A rematch of last season’s semi-final, a summer signing charged with replacing an injured star and a rarely contested local derby featuring two scoring machines are among the biggest stories to watch during the impending double-week of action.
Olympiacos and CSKA renew rivalry
Any time between October and April, CSKA Moscow pretty much always beats Olympiacos Piraeus. These two giants of the European game have met on 19 occasions in the regular season, the old Top 16 and the playoffs so far this century, and CSKA has come out victorious 16 times compared to just three wins for the Reds. And last season duly followed that pattern, with the Russian champs triumphing 90-86 in Moscow and 75-81 on the road. The Final Four, however, is a different matter, and no discussion about matchups between these major rivals can fail to mention their famous recent tussles which saw Olympiacos win EuroLeague Championship Games in 2012 and 2013 along with semifinals in 2015 and 2017. Four Final Four meetings: four Olympiacos victories and three of those came courtesy of huge comebacks.
Coaches and players are always eager to tell us that previous results don’t matter, that history isn’t important when the ball goes in the air. But just occasionally the shadows of the past really cannot be escaped, and that may be the case when second-place hosts first in Piraeus on Wednesday. Miss it at your peril.
Can Lekavicius compensate for Calathes absence?
Few players have been more vital for their team’s well-being so far this season than Nick Calathes, whose creative passing and penetrative dribbling have been a cornerstone of Panathinaikos Superfoods Athens’s rise to share third place in the standings. The importance of Calathes is reflected on the stats sheet, with the point guard averaging 13.6 points per game and a league-best 7.9 assists. Clearly, he is a key part of Coach Xavi Pascual’s puzzle. However, he is set to sit out this week’s games against Maccabi FOX Tel Aviv and Crvena Zvezda mts Belgrade with a shoulder injury, so the Greens will have to find another backcourt solution as Calathes misses action for the first time since returning to Athens in 2015.
The burden of replacing Calathes will almost certainly fall upon Lukas Lekavicius, who was signed in the summer from Zalgiris Kaunas, but has been limited to less than 13 minutes per game on the floor due to the dominant role of Calathes. Lekavicius has done a decent job from the bench, but now he has the chance to shine as a starter and
Panathinaikos’s fortunes this week will be largely dependent upon how successful he is.
Red Star rising?
It’s fair to say that most neutral fans in Europe would relish the sight of Crvena Zvezda mts Belgrade competing in the Final Four on their home court in the Serbian capital next May, which would probably result in Zvezda’s famously passionate fans lifting the roof off Kombank Arena. A few weeks ago that prospect seemed remote as Zvezda occupied last place in the standings with a 2-7 record. But three straight wins have altered the course of the campaign for Coach Dusan Alimpijevic’s men, who could even find themselves in the playoffs positions by the end of this week.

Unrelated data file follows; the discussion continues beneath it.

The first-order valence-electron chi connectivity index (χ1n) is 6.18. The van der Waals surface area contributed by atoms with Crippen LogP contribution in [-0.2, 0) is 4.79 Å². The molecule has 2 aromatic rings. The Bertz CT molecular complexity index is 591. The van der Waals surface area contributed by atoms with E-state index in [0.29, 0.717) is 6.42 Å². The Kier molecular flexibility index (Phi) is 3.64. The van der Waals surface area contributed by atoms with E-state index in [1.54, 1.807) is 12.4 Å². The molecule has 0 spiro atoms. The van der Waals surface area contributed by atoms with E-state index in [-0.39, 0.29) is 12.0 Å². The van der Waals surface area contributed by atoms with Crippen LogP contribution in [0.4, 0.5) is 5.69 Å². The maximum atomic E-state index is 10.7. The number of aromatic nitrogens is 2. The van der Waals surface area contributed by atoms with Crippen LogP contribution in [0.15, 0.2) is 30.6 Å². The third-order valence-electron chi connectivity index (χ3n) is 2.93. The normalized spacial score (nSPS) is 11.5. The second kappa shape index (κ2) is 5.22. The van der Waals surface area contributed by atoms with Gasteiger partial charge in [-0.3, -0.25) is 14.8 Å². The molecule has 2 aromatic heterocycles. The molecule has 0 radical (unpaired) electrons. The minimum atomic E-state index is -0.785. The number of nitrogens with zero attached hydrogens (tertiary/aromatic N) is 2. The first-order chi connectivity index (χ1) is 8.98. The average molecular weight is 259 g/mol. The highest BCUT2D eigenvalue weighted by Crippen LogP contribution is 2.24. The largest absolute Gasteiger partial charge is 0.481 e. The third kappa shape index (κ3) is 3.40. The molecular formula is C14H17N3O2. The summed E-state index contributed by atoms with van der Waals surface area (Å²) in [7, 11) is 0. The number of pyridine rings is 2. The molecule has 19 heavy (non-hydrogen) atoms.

It won’t be easy, though, with Round 13 presenting Zvezda with the formidable challenge of a trip to face the reigning champion, Fenerbahce Dogus Istanbul, which is still smarting following last week’s shock home loss to Zalgiris Kaunas. But if Zvezda’s recently unstoppable offense can continue to fire against Coach Zeljko Obradovic’s men and then win at home against Panathinaikos on Thursday, those Final Four dreams will become even more vivid.
De Colo or Shved to prevail in the new derby?
Derby dates feature prominently in the Turkish Airlines EuroLeague calendar, with local showdowns between Olympiacos and Panathinaikos or Fenerbahce and Anadolu Efes always providing an extra edge of excitement. One crosstown rivalry which has hardly ever been contested on the European stage, however, is the battle for supremacy between CSKA Moscow and Khimki Moscow Region in the Russian capital – until this season, they have only met twice in the Turkish Airlines EuroLeague, with both meetings in the 2015-16 Top 16 won by the home team.
It’s no surprise to learn that Alexey Shved was the key man with 28 points in Khimki’s 91-89 home triumph two years ago, nor that Nando De Colo played a prominent role in CSKA’s 108-98 victory a few weeks later, combining 19 points with 8 assists. Both men, of course, are still with the same clubs and they are again enjoying outstanding seasons: De Colo ranks third in the league in scoring with 17.4 points per game, while Shved leads that category with an average of 21.5 points. It’s CSKA against Khimki, but it’s also De Colo against Shved, and the winner of their individual battle could well decide the winner of the game on Friday.
Time running out for Barcelona?
It’s too early in the season to start talking about last chances, but there’s a sense that time is starting to run out for FC Barcelona Lassa to mount a serious challenge for its first Final Four appearance since 2014. The Spanish powerhouse heads into Wednesday’s home meeting with Unicaja Malaga with a 4-8 record, on the back of a demoralizing Clasico defeat against previously struggling Real Madrid, in the knowledge that losses in this week’s games against Unicaja and another Spanish team, Baskonia Vitoria Gasteiz, could leave them as many as four games away from the playoffs places.
With players such as Thomas Heurtel, Kevin Seraphin and Adam Hanga in their ranks, there’s certainly potential for Barcelona to become a very good team and thumping victories over Olympiacos, Panathinaikos and Maccabi have shown what they’re capable of. But that potential needs to be consistently realized soon, and registering two wins in the space of three days against fellow Spanish sides would be the ideal way to start.